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Proton-pump inhibitors: understanding the complications and risks

Key Points

  • Proton-pump inhibitors (PPIs) induce structural and functional changes in the gastric mucosa related to potent acid suppression, which are exaggerated during Helicobacter pylori infection; PPIs alone are unlikely to be related to gastric and gastrointestinal malignancies

  • The list of adverse events associated with PPI intake is increasing; few of these associations are plausible or proven to have a causal relationship

  • The risk of bacterial enteric infections with Clostridium difficile, Salmonella and Campylobacter is increased in patients on PPI therapy — this risk is low to modest

  • PPI use can rarely cause acute kidney injury and other morbid conditions related to idiosyncratic effects

  • Long-term PPI intake interferes with magnesium and calcium homeostasis in small subsets of patients with chronic kidney disease on diuretic therapy; the prevalence of bone fractures attributable to PPIs in older patients is low

  • The debate on whether PPIs increase the risk of coronary events in patients on clopidogrel seems to be resolved; the FDA recommends avoiding omeprazole in patients taking clopidogrel

Abstract

Proton-pump inhibitors (PPIs) are the most effective therapy for the full spectrum of gastric-acid-related diseases. However, in the past decade, a steadily increasing list of complications following long-term use of PPIs has been reported. Their potent acid-suppressive action induces several structural and functional changes within the gastric mucosa, including fundic gland polyps, enterochromaffin-like cell hyperplasia and hypergastrinaemia, which can be exaggerated in the presence of Helicobacter pylori infection. As discussed in this Review, most associations of PPIs with severe adverse events are not based on sufficient evidence because of confounding factors and a lack of plausible mechanisms. Thus, a causal relationship remains unproven in most associations, and further studies are needed. Awareness of PPI-associated risks should not lead to anxiety in patients but rather should induce the physician to consider the appropriate dosing and duration of PPI therapy, including long-term monitoring strategies in selected groups of patients because of their individual comorbidities and risk factors.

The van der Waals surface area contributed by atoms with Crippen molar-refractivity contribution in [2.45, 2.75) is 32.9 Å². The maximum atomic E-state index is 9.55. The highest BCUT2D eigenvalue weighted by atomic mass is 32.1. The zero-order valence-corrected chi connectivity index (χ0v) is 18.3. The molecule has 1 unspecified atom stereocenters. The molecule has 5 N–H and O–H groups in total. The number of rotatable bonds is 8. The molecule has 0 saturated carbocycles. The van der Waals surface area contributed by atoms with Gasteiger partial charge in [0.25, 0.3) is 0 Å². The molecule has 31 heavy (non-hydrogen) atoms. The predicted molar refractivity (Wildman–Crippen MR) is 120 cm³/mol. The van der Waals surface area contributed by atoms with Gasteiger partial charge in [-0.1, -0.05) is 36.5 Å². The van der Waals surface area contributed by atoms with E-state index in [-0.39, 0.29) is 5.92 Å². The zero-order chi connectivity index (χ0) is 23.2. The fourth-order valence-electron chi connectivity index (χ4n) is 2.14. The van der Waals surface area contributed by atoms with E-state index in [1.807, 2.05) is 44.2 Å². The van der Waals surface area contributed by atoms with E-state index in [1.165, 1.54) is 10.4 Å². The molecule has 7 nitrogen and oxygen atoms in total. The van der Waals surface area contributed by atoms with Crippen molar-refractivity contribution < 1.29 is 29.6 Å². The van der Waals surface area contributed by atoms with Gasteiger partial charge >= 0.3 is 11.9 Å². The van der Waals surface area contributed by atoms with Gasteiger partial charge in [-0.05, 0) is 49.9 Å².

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Figure 1: Endoscopic appearance of fundic gland polyps.
Figure 2: Effect of PPIs on gastric physiology.
Figure 3: Effect of acid inhibition with PPIs on Helicobacter pylori gastritis.
Figure 4: Activation of clopidogrel via cytochrome P450.
Figure 5: PPIs and adverse events with proven and unproven causality.

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All authors contributed equally to the writing and reviewing of the draft manuscript.

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Correspondence to Peter Malfertheiner.

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P.M. is a member of the advisory boards for Allergan, Alfa Wassermann and Bayer and has taken part in speakers' bureaus for Allergan, AstraZeneca, Reckitt Benckiser and Takeda. M.V. is a member of the advisory boards for Amgen, Lilly and Nordic and has taken part in a speakers' bureau for Bayer and Merck Serono. A.K. declares no competing interests.

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Malfertheiner, P., Kandulski, A. & Venerito, M. Proton-pump inhibitors: understanding the complications and risks. Nat Rev Gastroenterol Hepatol 14, 697–710 (2017). https://doi.org/10.1038/nrgastro.2017.117

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